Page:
It’s the story of three generations of strong women, in a world where women aren’t supposed to be strong, with a man as the common thread between them – it’s an incredible family saga, a powerful history of characters. They are funny, eccentric, temperamental, ideal.
You hate some and you admire some, still, they are all interesting and well drawn. There is violent, explicit sexuality that is hateful and despicable but at the same time totally exciting. There is so much raw human spirit that you are constantly lifted up to the sky and then thrown back down to the ground. The thing is, when you feel like something bad will happen, it will happen.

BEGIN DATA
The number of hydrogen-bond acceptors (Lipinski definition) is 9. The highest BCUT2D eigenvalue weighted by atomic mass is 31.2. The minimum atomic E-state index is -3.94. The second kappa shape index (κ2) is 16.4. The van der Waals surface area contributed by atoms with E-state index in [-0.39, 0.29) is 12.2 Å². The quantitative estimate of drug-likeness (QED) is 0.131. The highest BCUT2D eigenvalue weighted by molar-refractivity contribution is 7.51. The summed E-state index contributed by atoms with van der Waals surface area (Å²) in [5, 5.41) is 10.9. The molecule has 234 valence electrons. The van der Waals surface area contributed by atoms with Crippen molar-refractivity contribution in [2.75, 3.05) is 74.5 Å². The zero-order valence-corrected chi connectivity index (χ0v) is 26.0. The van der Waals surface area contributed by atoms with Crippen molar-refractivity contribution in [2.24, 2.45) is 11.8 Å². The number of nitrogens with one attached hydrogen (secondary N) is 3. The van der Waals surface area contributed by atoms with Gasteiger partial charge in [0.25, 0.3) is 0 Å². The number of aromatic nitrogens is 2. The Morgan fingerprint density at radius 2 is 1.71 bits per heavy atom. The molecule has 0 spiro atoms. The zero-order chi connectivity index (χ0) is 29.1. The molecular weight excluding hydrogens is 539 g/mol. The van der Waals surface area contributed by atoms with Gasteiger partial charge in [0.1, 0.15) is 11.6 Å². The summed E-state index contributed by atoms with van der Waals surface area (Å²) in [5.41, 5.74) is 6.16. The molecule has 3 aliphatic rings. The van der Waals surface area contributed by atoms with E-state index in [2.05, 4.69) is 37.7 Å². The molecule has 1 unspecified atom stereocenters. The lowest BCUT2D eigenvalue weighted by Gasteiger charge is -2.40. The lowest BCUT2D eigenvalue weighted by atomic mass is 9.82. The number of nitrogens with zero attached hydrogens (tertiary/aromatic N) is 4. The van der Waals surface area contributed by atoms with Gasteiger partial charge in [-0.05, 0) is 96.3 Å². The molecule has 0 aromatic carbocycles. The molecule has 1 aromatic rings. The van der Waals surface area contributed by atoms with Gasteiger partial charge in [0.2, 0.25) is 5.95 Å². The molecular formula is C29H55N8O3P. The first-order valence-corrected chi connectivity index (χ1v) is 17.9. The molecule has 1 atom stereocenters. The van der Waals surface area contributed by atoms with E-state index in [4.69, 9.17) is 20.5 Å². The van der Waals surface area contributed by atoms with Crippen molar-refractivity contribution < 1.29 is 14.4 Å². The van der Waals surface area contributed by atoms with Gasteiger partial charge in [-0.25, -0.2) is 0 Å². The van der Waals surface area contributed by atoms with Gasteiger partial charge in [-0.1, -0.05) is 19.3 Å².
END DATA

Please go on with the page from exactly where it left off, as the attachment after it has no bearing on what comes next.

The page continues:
What I didn’t love so much about The House of the Spirits is that it witnesses to the most important part of Chilean history: the Pinochet era and it shows us what it “might” have looked like behind the scenes, what the papers were not reporting about that political struggle. But in Latin America these kinds of events are part of the history and they can not be told for the very censorship that this story speaks of, so they are told in novels and are thinly veiled as magical and exaggerated.
Overall I enjoyed this book, it’s layered, it’s complex, plus, it has one of the best opening and closing lines I’ve ever read.